The Last Great Senate: Courage and Statesmanship in Times of Crisis. By Ira Shapiro. (New York, NY: PublicAffairs, 2012. Pp. xxi, 475. $34.99.)
The Great Senate of the title lasted from 1963 until 1980, drawing its greatness from the willingness of its members to find workable solutions to the nation's problems through bipartisan compromise, even at the expense of individual political ambitions. In this fascinating insider's account, Ira Shapiro provides revealing vignettes of senators attempting to balance personal, partisan, state, and national interests on a wide range of issues. Comparison to today's dysfunctional institution is obvious; the "last" in Shapiro's title is deliberately ambiguous, referring possibly to the final, or perhaps simply to the most recent, example of greatness.
Shapiro's Great Senate provides a stark contrast to the Senate of the 1950s run by a masterful and domineering Lyndon Johnson. Following Johnson as majority leader, Mike Mansfield oversaw the development of a more democratic Senate, where willing assumption of responsibility overshadowed intimidation and coercion. Shapiro's narrative makes frequent reference to events from the Mansfield years, but his focus falls on the last years of the Great Senate, starting in 1977 as senators Robert Byrd and Howard Baker assumed the majority and minority leadership and "outsider" Jimmy Carter became president. A series of chapters for each of the four years chronicle major issues before the Senate.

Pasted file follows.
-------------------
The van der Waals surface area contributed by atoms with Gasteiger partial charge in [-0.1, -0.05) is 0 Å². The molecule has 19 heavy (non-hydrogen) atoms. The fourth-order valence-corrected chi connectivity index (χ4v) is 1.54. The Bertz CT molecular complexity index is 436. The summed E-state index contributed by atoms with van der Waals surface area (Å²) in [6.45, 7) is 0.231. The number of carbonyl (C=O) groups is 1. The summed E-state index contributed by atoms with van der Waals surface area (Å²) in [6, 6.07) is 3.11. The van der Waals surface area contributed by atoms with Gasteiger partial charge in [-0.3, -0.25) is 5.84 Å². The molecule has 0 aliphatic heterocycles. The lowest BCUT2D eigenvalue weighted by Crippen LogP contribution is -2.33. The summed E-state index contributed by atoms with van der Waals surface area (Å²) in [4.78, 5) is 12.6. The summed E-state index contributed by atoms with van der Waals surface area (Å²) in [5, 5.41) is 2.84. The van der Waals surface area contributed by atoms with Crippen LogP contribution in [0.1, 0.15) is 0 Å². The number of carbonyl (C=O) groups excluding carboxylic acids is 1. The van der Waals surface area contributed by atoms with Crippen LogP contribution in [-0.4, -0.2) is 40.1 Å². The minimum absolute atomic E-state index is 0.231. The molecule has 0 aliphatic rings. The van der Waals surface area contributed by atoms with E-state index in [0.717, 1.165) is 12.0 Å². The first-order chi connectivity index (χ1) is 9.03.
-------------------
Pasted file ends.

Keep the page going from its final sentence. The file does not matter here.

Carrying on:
A good example of Shapiro's method is his story of President Carter's request that the Senate approve the sale of F-15 military aircraft to Saudi Arabia; this novel move for the US was hotly opposed by most supporters of Israel. After efficiently explaining the newly fluid state of Middle East politics in early 1977, Shapiro goes into painstaking detail on the negotiations and considerations of Senators Jacob Javits, Abraham Ribicoff, Frank Church, and the rookie Paul Sarbanes, who became the key players on this issue. …